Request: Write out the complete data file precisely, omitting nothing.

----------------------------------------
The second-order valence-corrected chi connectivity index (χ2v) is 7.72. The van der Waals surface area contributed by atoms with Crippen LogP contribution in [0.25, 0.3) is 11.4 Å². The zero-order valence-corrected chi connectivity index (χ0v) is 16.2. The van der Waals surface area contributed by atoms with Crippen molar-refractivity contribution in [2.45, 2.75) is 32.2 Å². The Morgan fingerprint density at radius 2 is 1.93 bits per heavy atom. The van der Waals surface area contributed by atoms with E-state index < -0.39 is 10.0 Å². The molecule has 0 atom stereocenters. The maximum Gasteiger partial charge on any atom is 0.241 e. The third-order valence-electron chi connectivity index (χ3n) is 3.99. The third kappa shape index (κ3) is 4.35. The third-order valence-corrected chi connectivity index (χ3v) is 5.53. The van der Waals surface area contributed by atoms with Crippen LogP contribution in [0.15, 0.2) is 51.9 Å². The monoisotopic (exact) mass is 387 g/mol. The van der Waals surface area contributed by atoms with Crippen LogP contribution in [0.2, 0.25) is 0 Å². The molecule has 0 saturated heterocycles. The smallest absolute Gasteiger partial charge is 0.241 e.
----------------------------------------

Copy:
The second-order valence-corrected chi connectivity index (χ2v) is 7.72. The van der Waals surface area contributed by atoms with Crippen LogP contribution in [0.25, 0.3) is 11.4 Å². The zero-order valence-corrected chi connectivity index (χ0v) is 16.2. The van der Waals surface area contributed by atoms with Crippen molar-refractivity contribution in [2.45, 2.75) is 32.2 Å². The Morgan fingerprint density at radius 2 is 1.93 bits per heavy atom. The van der Waals surface area contributed by atoms with E-state index < -0.39 is 10.0 Å². The molecule has 0 atom stereocenters. The maximum Gasteiger partial charge on any atom is 0.241 e. The third-order valence-electron chi connectivity index (χ3n) is 3.99. The third kappa shape index (κ3) is 4.35. The third-order valence-corrected chi connectivity index (χ3v) is 5.53. The van der Waals surface area contributed by atoms with Crippen LogP contribution in [0.15, 0.2) is 51.9 Å². The monoisotopic (exact) mass is 387 g/mol. The van der Waals surface area contributed by atoms with Crippen LogP contribution in [0.2, 0.25) is 0 Å². The molecule has 0 saturated heterocycles. The smallest absolute Gasteiger partial charge is 0.241 e.